Hamilton raises a glass to historical inaccuracies

“Every founding father’s story gets told, every other founding father gets to grow old.” This quote is from the popular musical “Hamilton,” a story about love, betrayal, legacy and most obviously history. The quote represents America’s failure to truly recognize Alexander Hamilton’s role in the foundation of our country. 

The musical is an absolute artistic masterpiece written by the genius himself, Lin Manuel Miranda. Though the goal is to educate viewers on Hamilton’s life, it does have its flaws. Although these historical inaccuracies do not take away from the musical, it is important to acknowledge them and learn the truth.

Some of the main historical inaccuracies involve Hamilton’s views on slavery. There are some questions as to whether Hamilton was the abolitionist he was portrayed as in the play. He may have spoken about it before, but there is no evidence supporting that fact that he seriously believed in the total abolishment of slavery, according to Michael Newton, a historian and author of several books on Hamilton.  It is assumed that for the musical they tried to establish Hamilton’s “good intentions” for modern audiences even if it was not completely accurate. 

Another inaccuracy is the Reynolds Pamphlet, which Hamilton decided to publish to explain his affair with Maria Reynolds, which ruined his reputation. In the play, it was said that Thomas Jefferson, James Madison and Aaron Burr confronted him about the illegal use of spending money from the treasury in order to expose Hamilton, when in reality, these three men were House Speaker Frederick Muhlenberg, Rep. Abraham Venable of Virginia and future president James Monroe.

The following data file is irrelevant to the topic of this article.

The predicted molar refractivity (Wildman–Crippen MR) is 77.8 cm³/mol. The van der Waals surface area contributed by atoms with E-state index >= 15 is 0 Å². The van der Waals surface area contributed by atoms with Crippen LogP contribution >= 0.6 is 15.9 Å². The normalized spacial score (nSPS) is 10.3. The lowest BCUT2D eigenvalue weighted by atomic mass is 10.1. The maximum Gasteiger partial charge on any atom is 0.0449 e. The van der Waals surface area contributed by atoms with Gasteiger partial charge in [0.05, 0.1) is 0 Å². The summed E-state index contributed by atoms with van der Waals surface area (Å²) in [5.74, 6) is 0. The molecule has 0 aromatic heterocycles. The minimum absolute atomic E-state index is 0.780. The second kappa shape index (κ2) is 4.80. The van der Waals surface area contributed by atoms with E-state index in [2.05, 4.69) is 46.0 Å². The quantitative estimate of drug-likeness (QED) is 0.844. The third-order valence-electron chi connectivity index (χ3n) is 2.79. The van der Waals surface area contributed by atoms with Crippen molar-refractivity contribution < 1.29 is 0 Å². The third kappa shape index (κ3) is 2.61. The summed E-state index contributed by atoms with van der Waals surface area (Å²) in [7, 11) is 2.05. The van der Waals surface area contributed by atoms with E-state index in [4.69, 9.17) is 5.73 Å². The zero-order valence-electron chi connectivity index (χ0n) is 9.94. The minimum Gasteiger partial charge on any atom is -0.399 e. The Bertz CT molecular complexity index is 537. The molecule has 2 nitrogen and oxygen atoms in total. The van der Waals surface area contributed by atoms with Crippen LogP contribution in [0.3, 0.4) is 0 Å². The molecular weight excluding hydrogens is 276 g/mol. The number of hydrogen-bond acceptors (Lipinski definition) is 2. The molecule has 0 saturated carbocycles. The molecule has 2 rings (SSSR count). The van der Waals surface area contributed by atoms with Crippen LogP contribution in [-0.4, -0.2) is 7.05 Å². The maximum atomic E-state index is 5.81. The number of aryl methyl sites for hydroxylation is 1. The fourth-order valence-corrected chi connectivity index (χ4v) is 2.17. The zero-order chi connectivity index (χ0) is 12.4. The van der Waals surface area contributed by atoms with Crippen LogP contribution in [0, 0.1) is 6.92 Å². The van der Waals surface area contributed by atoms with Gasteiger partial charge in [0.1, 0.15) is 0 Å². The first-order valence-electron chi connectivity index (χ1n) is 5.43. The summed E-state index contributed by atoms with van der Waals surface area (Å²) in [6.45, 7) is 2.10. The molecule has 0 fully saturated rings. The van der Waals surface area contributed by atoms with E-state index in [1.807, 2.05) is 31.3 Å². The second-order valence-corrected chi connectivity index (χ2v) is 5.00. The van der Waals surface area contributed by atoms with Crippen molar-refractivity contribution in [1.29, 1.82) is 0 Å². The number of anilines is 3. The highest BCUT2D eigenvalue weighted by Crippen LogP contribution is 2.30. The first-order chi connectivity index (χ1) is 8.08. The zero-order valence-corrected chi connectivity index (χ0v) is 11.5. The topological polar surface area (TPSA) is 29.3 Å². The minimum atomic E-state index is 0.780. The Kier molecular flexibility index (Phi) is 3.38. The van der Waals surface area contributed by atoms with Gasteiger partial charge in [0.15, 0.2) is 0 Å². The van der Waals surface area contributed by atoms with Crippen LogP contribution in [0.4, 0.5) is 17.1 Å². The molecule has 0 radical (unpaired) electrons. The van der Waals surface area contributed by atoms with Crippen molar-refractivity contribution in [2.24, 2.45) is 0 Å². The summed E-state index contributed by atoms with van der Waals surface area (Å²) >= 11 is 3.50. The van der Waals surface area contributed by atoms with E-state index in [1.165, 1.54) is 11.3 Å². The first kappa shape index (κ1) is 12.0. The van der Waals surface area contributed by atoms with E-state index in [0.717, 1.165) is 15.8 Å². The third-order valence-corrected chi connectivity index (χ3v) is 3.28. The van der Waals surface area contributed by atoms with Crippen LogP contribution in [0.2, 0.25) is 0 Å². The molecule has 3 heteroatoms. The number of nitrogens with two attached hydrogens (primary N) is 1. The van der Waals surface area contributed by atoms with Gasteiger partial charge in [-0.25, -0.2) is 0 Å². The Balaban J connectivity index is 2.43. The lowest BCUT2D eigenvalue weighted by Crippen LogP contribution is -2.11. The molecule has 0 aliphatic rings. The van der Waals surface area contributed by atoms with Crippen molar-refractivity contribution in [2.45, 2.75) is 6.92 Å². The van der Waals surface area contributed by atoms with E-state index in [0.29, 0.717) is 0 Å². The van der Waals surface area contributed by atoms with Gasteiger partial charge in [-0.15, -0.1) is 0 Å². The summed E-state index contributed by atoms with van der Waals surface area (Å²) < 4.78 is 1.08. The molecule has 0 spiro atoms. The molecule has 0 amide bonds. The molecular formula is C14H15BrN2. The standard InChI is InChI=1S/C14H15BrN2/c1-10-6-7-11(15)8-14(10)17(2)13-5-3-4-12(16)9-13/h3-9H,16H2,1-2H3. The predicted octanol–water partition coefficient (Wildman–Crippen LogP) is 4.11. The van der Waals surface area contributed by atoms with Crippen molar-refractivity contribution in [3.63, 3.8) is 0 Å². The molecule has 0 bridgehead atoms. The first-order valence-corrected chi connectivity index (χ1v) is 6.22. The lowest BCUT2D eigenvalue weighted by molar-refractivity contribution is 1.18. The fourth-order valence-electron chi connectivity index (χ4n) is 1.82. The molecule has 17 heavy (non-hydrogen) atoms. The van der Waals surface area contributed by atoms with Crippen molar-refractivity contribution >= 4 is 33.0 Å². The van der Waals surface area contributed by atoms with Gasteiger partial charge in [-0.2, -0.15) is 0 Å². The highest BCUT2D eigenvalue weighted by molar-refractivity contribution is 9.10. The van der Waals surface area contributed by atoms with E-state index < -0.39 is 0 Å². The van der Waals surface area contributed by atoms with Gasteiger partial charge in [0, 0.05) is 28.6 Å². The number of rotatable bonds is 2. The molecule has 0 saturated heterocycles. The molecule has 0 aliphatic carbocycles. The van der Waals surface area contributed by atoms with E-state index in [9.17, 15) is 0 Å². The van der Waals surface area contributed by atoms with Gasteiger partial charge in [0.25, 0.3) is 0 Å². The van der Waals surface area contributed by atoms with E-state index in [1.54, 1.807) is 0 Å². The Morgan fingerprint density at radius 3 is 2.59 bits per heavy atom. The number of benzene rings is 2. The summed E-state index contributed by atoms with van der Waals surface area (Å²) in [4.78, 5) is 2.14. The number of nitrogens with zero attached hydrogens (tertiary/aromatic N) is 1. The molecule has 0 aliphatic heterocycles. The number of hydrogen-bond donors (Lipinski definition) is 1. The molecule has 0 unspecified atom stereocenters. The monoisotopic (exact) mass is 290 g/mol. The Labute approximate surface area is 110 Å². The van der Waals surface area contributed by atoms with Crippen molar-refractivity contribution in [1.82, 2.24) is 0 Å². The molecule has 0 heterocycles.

Another defining moment that was portrayed incorrectly in the play was that Hamilton endorsing Thomas Jefferson is what led to Aaron Burr challenging Hamilton to a duel. However, according to the National Archives, Hamilton made belittling comments about Burr and his campaign during the election which is what led to the duel. 

There are many other little inaccuracies in the play, including the friendship of John Laurens, Hercules Mulligan, Marquis de Lafayette and Hamilton. They never truly met all together since Lafayette was actually in France during that time. Another flaw is that Angelica Schuyler mentions that her father has no sons so she has to “social climb,” when in fact Philip Schuyler actually had three sons that were never mentioned in the play. 

It is clear that there are many flaws in terms of reality versus the play, but that is to be expected since we cannot base our history off of a historical fiction musical. Regardless of the inaccuracies, the musical holds indisputable value from every lyric in every song. 

Leave a Reply

Your email address will not be published. Required fields are marked *

This site uses Akismet to reduce spam. Learn how your comment data is processed.